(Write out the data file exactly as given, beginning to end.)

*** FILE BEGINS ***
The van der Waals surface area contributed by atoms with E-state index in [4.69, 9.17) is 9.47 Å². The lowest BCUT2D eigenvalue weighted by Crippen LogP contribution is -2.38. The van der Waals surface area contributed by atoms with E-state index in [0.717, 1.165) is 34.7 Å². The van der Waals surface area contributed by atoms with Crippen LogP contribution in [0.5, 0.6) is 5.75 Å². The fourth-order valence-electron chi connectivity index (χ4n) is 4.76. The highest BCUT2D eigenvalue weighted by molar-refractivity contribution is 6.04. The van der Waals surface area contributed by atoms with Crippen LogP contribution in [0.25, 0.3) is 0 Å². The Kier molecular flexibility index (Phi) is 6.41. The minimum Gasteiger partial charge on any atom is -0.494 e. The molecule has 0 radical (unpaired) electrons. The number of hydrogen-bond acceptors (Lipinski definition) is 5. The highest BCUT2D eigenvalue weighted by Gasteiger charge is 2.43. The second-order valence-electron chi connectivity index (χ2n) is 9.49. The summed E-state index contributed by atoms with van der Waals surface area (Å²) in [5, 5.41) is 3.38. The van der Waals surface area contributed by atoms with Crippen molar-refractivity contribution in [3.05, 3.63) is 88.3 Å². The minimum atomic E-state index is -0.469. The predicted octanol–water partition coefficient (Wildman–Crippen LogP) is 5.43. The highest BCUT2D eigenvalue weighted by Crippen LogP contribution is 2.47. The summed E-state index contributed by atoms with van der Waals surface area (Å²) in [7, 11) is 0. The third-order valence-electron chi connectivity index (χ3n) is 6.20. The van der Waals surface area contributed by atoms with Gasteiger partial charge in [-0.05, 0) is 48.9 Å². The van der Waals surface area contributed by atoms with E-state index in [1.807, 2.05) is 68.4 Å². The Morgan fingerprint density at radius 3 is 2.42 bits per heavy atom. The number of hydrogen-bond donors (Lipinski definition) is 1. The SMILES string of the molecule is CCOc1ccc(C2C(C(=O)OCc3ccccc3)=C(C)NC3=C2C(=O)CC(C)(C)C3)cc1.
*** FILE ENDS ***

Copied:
The van der Waals surface area contributed by atoms with E-state index in [4.69, 9.17) is 9.47 Å². The lowest BCUT2D eigenvalue weighted by Crippen LogP contribution is -2.38. The van der Waals surface area contributed by atoms with E-state index in [0.717, 1.165) is 34.7 Å². The van der Waals surface area contributed by atoms with Crippen LogP contribution in [0.5, 0.6) is 5.75 Å². The fourth-order valence-electron chi connectivity index (χ4n) is 4.76. The highest BCUT2D eigenvalue weighted by molar-refractivity contribution is 6.04. The van der Waals surface area contributed by atoms with Crippen LogP contribution in [0.25, 0.3) is 0 Å². The Kier molecular flexibility index (Phi) is 6.41. The minimum Gasteiger partial charge on any atom is -0.494 e. The molecule has 0 radical (unpaired) electrons. The number of hydrogen-bond acceptors (Lipinski definition) is 5. The highest BCUT2D eigenvalue weighted by Gasteiger charge is 2.43. The second-order valence-electron chi connectivity index (χ2n) is 9.49. The summed E-state index contributed by atoms with van der Waals surface area (Å²) in [5, 5.41) is 3.38. The van der Waals surface area contributed by atoms with Crippen molar-refractivity contribution in [3.05, 3.63) is 88.3 Å². The minimum atomic E-state index is -0.469. The predicted octanol–water partition coefficient (Wildman–Crippen LogP) is 5.43. The highest BCUT2D eigenvalue weighted by Crippen LogP contribution is 2.47. The summed E-state index contributed by atoms with van der Waals surface area (Å²) in [7, 11) is 0. The third-order valence-electron chi connectivity index (χ3n) is 6.20. The van der Waals surface area contributed by atoms with Gasteiger partial charge in [-0.05, 0) is 48.9 Å². The van der Waals surface area contributed by atoms with E-state index in [1.807, 2.05) is 68.4 Å². The Morgan fingerprint density at radius 3 is 2.42 bits per heavy atom. The number of hydrogen-bond donors (Lipinski definition) is 1. The SMILES string of the molecule is CCOc1ccc(C2C(C(=O)OCc3ccccc3)=C(C)NC3=C2C(=O)CC(C)(C)C3)cc1.